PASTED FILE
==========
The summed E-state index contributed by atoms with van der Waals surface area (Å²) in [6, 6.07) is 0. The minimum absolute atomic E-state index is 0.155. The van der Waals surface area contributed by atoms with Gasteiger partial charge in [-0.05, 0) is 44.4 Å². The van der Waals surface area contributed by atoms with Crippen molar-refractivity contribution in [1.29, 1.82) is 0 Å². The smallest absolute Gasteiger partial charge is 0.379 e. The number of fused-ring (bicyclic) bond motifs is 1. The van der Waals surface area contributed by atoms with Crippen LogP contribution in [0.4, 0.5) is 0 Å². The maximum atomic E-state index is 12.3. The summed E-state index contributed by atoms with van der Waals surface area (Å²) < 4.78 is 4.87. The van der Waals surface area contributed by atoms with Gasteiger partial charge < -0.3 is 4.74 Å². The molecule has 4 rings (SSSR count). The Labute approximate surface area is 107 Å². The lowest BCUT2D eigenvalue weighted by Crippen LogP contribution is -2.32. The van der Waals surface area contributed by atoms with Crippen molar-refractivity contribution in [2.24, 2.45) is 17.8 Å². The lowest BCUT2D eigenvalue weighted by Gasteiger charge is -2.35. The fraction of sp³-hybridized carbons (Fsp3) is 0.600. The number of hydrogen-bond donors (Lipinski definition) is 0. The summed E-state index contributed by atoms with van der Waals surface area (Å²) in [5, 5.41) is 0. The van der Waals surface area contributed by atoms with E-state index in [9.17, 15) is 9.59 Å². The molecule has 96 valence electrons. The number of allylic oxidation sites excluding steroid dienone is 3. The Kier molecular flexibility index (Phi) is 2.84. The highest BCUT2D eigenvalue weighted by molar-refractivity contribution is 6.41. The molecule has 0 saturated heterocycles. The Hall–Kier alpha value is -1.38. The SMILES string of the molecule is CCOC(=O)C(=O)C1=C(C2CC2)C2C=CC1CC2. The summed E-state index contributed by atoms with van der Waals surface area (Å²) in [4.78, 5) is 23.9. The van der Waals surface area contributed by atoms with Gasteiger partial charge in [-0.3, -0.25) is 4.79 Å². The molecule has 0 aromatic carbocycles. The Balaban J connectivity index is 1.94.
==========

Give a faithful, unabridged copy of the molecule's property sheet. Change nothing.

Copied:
The summed E-state index contributed by atoms with van der Waals surface area (Å²) in [6, 6.07) is 0. The minimum absolute atomic E-state index is 0.155. The van der Waals surface area contributed by atoms with Gasteiger partial charge in [-0.05, 0) is 44.4 Å². The van der Waals surface area contributed by atoms with Crippen molar-refractivity contribution in [1.29, 1.82) is 0 Å². The smallest absolute Gasteiger partial charge is 0.379 e. The number of fused-ring (bicyclic) bond motifs is 1. The van der Waals surface area contributed by atoms with Crippen LogP contribution in [0.4, 0.5) is 0 Å². The maximum atomic E-state index is 12.3. The summed E-state index contributed by atoms with van der Waals surface area (Å²) < 4.78 is 4.87. The van der Waals surface area contributed by atoms with Gasteiger partial charge < -0.3 is 4.74 Å². The molecule has 4 rings (SSSR count). The Labute approximate surface area is 107 Å². The lowest BCUT2D eigenvalue weighted by Crippen LogP contribution is -2.32. The van der Waals surface area contributed by atoms with Crippen molar-refractivity contribution in [2.24, 2.45) is 17.8 Å². The lowest BCUT2D eigenvalue weighted by Gasteiger charge is -2.35. The fraction of sp³-hybridized carbons (Fsp3) is 0.600. The number of hydrogen-bond donors (Lipinski definition) is 0. The summed E-state index contributed by atoms with van der Waals surface area (Å²) in [5, 5.41) is 0. The van der Waals surface area contributed by atoms with E-state index in [9.17, 15) is 9.59 Å². The molecule has 96 valence electrons. The number of allylic oxidation sites excluding steroid dienone is 3. The Kier molecular flexibility index (Phi) is 2.84. The highest BCUT2D eigenvalue weighted by molar-refractivity contribution is 6.41. The molecule has 0 saturated heterocycles. The Hall–Kier alpha value is -1.38. The SMILES string of the molecule is CCOC(=O)C(=O)C1=C(C2CC2)C2C=CC1CC2. The summed E-state index contributed by atoms with van der Waals surface area (Å²) in [4.78, 5) is 23.9. The van der Waals surface area contributed by atoms with Gasteiger partial charge in [-0.3, -0.25) is 4.79 Å². The molecule has 0 aromatic carbocycles. The Balaban J connectivity index is 1.94.